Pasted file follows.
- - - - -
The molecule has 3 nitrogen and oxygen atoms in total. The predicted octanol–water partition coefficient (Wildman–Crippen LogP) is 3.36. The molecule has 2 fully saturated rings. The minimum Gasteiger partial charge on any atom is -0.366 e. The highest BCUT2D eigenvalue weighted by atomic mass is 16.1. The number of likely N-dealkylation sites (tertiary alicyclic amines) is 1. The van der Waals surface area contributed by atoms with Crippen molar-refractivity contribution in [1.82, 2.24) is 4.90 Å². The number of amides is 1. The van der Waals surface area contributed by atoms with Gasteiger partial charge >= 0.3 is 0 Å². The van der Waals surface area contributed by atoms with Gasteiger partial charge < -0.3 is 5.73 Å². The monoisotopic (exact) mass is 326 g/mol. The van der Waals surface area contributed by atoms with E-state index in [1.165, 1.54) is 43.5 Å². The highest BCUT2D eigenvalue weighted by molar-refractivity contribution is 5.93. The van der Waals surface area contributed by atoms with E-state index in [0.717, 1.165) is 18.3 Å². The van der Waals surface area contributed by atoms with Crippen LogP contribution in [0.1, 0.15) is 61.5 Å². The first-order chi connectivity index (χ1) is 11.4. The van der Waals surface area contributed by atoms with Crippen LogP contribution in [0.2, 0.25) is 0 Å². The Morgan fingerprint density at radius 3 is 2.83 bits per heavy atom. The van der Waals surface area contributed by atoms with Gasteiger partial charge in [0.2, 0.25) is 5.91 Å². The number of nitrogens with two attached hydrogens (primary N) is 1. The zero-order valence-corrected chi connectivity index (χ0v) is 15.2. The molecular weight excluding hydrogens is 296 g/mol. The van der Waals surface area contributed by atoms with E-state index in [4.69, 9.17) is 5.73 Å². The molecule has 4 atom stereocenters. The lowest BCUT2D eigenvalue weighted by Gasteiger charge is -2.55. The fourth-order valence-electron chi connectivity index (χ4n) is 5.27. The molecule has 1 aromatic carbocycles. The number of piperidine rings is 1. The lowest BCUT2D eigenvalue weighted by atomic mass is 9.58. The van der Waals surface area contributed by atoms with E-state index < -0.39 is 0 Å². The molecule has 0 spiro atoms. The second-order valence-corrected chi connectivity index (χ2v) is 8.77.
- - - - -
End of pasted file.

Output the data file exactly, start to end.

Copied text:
The molecule has 3 nitrogen and oxygen atoms in total. The predicted octanol–water partition coefficient (Wildman–Crippen LogP) is 3.36. The molecule has 2 fully saturated rings. The minimum Gasteiger partial charge on any atom is -0.366 e. The highest BCUT2D eigenvalue weighted by atomic mass is 16.1. The number of likely N-dealkylation sites (tertiary alicyclic amines) is 1. The van der Waals surface area contributed by atoms with Crippen molar-refractivity contribution in [1.82, 2.24) is 4.90 Å². The number of amides is 1. The van der Waals surface area contributed by atoms with Gasteiger partial charge >= 0.3 is 0 Å². The van der Waals surface area contributed by atoms with Gasteiger partial charge < -0.3 is 5.73 Å². The monoisotopic (exact) mass is 326 g/mol. The van der Waals surface area contributed by atoms with E-state index in [1.165, 1.54) is 43.5 Å². The highest BCUT2D eigenvalue weighted by molar-refractivity contribution is 5.93. The van der Waals surface area contributed by atoms with E-state index in [0.717, 1.165) is 18.3 Å². The van der Waals surface area contributed by atoms with Crippen LogP contribution in [0.1, 0.15) is 61.5 Å². The first-order chi connectivity index (χ1) is 11.4. The van der Waals surface area contributed by atoms with Crippen LogP contribution in [0.2, 0.25) is 0 Å². The Morgan fingerprint density at radius 3 is 2.83 bits per heavy atom. The van der Waals surface area contributed by atoms with Gasteiger partial charge in [0.2, 0.25) is 5.91 Å². The number of nitrogens with two attached hydrogens (primary N) is 1. The zero-order valence-corrected chi connectivity index (χ0v) is 15.2. The molecular weight excluding hydrogens is 296 g/mol. The van der Waals surface area contributed by atoms with E-state index in [4.69, 9.17) is 5.73 Å². The molecule has 4 atom stereocenters. The lowest BCUT2D eigenvalue weighted by Gasteiger charge is -2.55. The fourth-order valence-electron chi connectivity index (χ4n) is 5.27. The molecule has 1 aromatic carbocycles. The number of piperidine rings is 1. The lowest BCUT2D eigenvalue weighted by atomic mass is 9.58. The van der Waals surface area contributed by atoms with E-state index < -0.39 is 0 Å². The molecule has 0 spiro atoms. The second-order valence-corrected chi connectivity index (χ2v) is 8.77.